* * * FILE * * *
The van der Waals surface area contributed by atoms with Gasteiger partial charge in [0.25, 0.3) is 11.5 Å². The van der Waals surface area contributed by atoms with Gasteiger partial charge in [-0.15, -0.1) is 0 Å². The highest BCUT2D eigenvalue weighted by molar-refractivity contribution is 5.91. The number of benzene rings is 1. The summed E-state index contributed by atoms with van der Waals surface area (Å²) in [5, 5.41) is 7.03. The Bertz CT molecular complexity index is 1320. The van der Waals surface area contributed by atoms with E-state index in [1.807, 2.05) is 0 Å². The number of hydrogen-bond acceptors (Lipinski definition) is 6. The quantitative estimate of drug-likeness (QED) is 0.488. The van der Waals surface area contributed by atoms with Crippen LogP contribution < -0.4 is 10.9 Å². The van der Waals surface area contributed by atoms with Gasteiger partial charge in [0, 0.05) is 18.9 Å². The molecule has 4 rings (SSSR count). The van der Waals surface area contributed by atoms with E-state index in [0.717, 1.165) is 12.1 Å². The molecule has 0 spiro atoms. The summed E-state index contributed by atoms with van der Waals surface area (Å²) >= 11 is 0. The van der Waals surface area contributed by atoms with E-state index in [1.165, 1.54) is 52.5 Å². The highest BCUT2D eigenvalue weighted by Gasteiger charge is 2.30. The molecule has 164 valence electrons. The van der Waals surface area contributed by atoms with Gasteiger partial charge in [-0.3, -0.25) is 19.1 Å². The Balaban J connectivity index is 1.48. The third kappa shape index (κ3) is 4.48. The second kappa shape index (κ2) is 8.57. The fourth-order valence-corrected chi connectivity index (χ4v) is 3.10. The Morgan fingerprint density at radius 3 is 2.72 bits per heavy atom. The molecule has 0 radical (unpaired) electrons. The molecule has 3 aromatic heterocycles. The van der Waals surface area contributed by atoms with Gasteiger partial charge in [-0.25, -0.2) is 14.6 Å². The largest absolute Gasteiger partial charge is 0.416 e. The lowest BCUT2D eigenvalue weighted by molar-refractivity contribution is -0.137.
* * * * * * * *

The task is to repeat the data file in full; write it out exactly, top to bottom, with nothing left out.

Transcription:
The van der Waals surface area contributed by atoms with Gasteiger partial charge in [0.25, 0.3) is 11.5 Å². The van der Waals surface area contributed by atoms with Gasteiger partial charge in [-0.15, -0.1) is 0 Å². The highest BCUT2D eigenvalue weighted by molar-refractivity contribution is 5.91. The number of benzene rings is 1. The summed E-state index contributed by atoms with van der Waals surface area (Å²) in [5, 5.41) is 7.03. The Bertz CT molecular complexity index is 1320. The van der Waals surface area contributed by atoms with E-state index in [1.807, 2.05) is 0 Å². The number of hydrogen-bond acceptors (Lipinski definition) is 6. The quantitative estimate of drug-likeness (QED) is 0.488. The van der Waals surface area contributed by atoms with Crippen LogP contribution < -0.4 is 10.9 Å². The van der Waals surface area contributed by atoms with Gasteiger partial charge in [0, 0.05) is 18.9 Å². The molecule has 4 rings (SSSR count). The van der Waals surface area contributed by atoms with E-state index in [0.717, 1.165) is 12.1 Å². The molecule has 0 spiro atoms. The summed E-state index contributed by atoms with van der Waals surface area (Å²) >= 11 is 0. The van der Waals surface area contributed by atoms with E-state index in [1.165, 1.54) is 52.5 Å². The highest BCUT2D eigenvalue weighted by Gasteiger charge is 2.30. The molecule has 164 valence electrons. The van der Waals surface area contributed by atoms with Gasteiger partial charge in [-0.3, -0.25) is 19.1 Å². The Balaban J connectivity index is 1.48. The third kappa shape index (κ3) is 4.48. The second kappa shape index (κ2) is 8.57. The fourth-order valence-corrected chi connectivity index (χ4v) is 3.10. The Morgan fingerprint density at radius 3 is 2.72 bits per heavy atom. The molecule has 0 radical (unpaired) electrons. The molecule has 3 aromatic heterocycles. The van der Waals surface area contributed by atoms with Gasteiger partial charge in [-0.25, -0.2) is 14.6 Å². The largest absolute Gasteiger partial charge is 0.416 e. The lowest BCUT2D eigenvalue weighted by molar-refractivity contribution is -0.137.